A Fast Track for Palestinian Merchants
Until last year, Nassar Herbawi’s arduous daily routine mirrored that of thousands of other Palestinians who do business in Israel. Herbawi, a mattress manufacturer, would rally his fleet of 15 trucks in Hebron and drive northwest for 10 miles to the Tarqumiya crossing, the busiest of the three freight transit points along the Green Line that divides Israel from the West Bank. On good days his trucks idled on a very long line waiting for guards to inspect their cargo of foam mattresses and sofa beds. Then the merchandise was loaded onto an Israeli truck for the final leg of the journey—a delivery at a department store in Tel Aviv.
On bad days, unexpected closures at the border caused such long delays that by the time Herbawi’s cargo got through to the Israeli side, the business day had ended, forcing drivers to return to Hebron without making their deliveries. The Palestinian businessman, who employs 500 workers, says that between 2007 and 2010 his once-thriving company operated at just 20 percent capacity.
Then in August 2010, Herbawi, 51, had a stroke of good fortune. The Israeli government named him a “known trader.” The designation grants Herbawi Industrial & Trading, along with 13 other high-volume Palestinian businesses, the privilege of bypassing some of the security hurdles that encumber their countrymen. When they approach the Tarqumiya crossing, Herbawi’s trucks can often jump to the front of the line so they can be scanned by a $2.5 million X-ray machine. Herbawi is now allowed to store some of his merchandise in a special area at the crossing, which saves his drivers the trouble of having to make multiple trips to the factory. He credits the program with the survival of his business. “This has given me a chance to work,” he says.
The fast lane at Tarqumiya is the creation of the U.S. Agency for International Development and stands as an example of the less heralded micro-diplomacy between the U.S. and its closest ally in one of the most politically combustible regions in the world. The U.S. scanners and other checkpoint infrastructure were paid for out of a $50 million earmark for Israel that was slipped into a 2005 emergency appropriations act to fund tsunami relief and the global war on terror. (The U.S., which gives Israel approximately $3 billion a year in military aid, has not provided economic assistance since 2008.)
The World Bank estimates that Palestine’s gross domestic product contracted by 40 percent between 2000 and 2008 as a result of the security blockades that came in the wake of the second Intifada. In 2009 the Americans approached the head of the Israeli Crossing Points Authority, General Kamil Abo Rukun, with a practical idea argument: At a busy checkpoint where it’s impossible to search everyone, it pays to identify low-risk pools of individuals and speed those people through. Such fast lanes were introduced in 2004 on the U.S.-Mexico border. Today, the Transportation Security Authority also operates a “Known Shipper” program on cargo flights.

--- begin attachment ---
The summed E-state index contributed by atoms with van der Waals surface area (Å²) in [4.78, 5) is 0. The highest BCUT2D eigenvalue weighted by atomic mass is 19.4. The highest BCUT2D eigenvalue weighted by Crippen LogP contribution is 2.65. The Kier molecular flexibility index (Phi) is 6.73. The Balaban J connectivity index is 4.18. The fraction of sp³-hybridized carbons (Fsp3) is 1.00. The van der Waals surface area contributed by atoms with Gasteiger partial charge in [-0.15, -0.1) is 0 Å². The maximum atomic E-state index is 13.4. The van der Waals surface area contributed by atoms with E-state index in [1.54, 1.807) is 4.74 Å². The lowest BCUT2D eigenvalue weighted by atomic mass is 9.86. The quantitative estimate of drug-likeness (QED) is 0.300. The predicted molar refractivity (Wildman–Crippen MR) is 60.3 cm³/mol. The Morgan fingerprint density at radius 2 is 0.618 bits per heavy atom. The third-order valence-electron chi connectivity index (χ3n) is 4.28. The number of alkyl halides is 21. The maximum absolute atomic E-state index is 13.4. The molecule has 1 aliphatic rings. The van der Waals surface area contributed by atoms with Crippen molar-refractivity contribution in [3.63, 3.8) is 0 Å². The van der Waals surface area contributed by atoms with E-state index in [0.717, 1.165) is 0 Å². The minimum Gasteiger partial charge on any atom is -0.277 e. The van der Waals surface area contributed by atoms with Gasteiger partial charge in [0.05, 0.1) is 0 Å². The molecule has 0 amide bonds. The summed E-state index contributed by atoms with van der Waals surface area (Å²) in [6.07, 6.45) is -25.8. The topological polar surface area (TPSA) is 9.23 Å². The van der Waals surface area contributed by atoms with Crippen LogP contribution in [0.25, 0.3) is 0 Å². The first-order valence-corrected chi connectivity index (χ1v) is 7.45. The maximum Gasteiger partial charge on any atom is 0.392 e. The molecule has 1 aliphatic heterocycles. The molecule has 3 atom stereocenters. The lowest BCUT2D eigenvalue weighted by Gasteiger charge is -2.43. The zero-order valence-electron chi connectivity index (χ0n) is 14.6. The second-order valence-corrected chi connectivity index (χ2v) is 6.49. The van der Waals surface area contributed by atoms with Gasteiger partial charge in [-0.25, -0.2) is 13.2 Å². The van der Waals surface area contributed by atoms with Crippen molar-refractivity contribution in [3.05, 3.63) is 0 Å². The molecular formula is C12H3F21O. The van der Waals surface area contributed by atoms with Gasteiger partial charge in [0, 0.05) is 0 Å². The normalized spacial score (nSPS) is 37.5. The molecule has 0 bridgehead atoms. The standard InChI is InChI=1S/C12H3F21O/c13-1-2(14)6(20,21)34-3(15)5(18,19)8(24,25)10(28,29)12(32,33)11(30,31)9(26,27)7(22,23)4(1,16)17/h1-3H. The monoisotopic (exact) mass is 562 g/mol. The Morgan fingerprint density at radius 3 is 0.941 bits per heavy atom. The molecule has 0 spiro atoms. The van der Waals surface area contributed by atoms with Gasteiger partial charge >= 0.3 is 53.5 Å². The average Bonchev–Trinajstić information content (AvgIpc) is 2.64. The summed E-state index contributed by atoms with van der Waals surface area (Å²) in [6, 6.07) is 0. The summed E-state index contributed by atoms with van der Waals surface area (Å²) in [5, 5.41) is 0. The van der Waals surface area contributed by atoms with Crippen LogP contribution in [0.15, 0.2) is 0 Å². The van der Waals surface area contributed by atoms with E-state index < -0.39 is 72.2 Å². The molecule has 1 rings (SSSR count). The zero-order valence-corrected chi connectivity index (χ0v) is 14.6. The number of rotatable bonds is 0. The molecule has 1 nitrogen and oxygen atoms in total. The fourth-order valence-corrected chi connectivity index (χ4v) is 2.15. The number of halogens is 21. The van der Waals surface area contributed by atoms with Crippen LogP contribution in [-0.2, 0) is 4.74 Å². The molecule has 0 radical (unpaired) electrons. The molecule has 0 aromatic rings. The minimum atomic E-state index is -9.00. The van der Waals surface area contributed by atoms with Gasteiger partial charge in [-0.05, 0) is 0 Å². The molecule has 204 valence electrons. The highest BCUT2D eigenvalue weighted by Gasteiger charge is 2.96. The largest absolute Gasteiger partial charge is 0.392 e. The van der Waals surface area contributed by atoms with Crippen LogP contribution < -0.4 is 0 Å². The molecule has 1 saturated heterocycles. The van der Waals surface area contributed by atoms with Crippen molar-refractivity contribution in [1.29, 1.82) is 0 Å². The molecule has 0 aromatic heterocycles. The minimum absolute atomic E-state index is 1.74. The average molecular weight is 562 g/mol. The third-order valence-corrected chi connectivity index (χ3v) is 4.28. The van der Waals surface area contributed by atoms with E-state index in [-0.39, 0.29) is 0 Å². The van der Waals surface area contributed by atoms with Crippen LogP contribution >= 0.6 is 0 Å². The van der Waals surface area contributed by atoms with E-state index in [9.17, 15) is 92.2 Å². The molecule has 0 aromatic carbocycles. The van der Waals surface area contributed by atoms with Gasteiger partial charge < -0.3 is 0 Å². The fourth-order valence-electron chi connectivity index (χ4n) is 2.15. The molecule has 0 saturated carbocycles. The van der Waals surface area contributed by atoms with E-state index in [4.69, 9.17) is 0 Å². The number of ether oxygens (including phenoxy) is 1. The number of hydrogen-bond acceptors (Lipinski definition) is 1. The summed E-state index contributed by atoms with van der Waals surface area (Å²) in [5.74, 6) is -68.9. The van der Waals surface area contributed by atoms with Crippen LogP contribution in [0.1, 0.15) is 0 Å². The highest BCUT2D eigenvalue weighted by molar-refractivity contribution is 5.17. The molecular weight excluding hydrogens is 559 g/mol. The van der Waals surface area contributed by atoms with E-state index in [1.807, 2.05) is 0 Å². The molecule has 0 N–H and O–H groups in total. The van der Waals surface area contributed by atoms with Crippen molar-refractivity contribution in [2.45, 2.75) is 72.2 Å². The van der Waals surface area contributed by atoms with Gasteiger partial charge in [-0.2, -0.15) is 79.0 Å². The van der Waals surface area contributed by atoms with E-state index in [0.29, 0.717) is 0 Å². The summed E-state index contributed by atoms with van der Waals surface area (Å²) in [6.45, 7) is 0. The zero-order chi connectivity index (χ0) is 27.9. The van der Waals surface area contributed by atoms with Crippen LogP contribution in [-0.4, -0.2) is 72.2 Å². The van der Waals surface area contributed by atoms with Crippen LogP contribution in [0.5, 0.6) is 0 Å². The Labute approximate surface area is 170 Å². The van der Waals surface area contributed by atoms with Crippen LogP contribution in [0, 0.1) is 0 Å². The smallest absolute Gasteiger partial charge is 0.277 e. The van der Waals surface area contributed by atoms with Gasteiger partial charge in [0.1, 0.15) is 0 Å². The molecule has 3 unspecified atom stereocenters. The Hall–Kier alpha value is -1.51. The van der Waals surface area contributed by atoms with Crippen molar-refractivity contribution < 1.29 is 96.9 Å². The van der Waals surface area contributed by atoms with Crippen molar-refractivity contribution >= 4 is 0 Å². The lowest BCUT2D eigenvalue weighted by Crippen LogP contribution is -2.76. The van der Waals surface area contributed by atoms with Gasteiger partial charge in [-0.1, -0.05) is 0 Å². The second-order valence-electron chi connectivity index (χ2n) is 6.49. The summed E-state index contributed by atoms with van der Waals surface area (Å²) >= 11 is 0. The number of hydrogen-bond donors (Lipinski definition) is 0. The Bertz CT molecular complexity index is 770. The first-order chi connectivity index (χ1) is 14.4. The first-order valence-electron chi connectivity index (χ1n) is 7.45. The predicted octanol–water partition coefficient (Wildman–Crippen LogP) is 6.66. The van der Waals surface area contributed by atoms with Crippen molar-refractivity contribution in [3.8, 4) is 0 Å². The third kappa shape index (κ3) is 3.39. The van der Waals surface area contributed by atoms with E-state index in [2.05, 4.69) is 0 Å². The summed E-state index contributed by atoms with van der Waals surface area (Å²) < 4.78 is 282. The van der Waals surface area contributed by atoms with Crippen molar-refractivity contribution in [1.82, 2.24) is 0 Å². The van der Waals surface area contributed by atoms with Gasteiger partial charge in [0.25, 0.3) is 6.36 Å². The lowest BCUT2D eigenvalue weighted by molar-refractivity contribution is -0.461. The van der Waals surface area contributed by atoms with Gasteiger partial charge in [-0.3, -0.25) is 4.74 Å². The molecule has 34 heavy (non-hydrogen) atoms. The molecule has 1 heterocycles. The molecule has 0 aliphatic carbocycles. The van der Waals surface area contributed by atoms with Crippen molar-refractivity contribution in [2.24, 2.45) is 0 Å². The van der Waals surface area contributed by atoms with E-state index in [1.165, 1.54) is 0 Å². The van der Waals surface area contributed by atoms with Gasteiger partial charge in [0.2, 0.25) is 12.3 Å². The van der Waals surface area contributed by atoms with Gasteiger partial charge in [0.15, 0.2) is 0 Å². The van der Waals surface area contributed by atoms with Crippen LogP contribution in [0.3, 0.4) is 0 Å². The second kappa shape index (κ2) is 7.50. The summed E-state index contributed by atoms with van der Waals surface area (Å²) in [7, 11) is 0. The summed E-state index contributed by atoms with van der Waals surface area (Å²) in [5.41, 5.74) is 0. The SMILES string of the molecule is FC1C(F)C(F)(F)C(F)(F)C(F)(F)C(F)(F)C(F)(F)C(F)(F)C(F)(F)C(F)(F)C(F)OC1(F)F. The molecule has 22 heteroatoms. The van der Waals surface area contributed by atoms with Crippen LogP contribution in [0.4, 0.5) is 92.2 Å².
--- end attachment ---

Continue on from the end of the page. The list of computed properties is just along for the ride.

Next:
General Abo Rukun was wary at first. He says he gave the Americans a long list of security criteria that had to be satisfied. To identify potential candidates, U.S. officials met with Palestinian businessmen in Hebron, then proceeded to carry out background checks on their companies, complete with factory visits and research into their suppliers. After some push and pull—General Abo Rukun says he resisted American efforts to involve anyone other than army personnel in the security operations at the checkpoint—he gave the program a green light. “We took a calculated risk,” he says.
U.S. officials, who spoke on background because they did not have clearance to go on record, call the pilot program a success: It’s cut down on overall wait times by 25 percent, they say. Anthony H. Cordesman, of the Center for Strategic and International Studiesin Washington, calls it “a critical tool to get economic traffic across the border,” adding that it also “reduces tension in very meaningful ways.”
Yet as successes go it remains a modest one. The fast lane at Tarqumiya handles just one-fifth of the trucks inspected at the crossing daily. “You are talking about 14 companies,” says Amjad Qasas, the former director of development of PalTrade, a consortium of 327 companies in the West Bank and Gaza. “There are hundreds of big and medium companies in Palestine that need this.”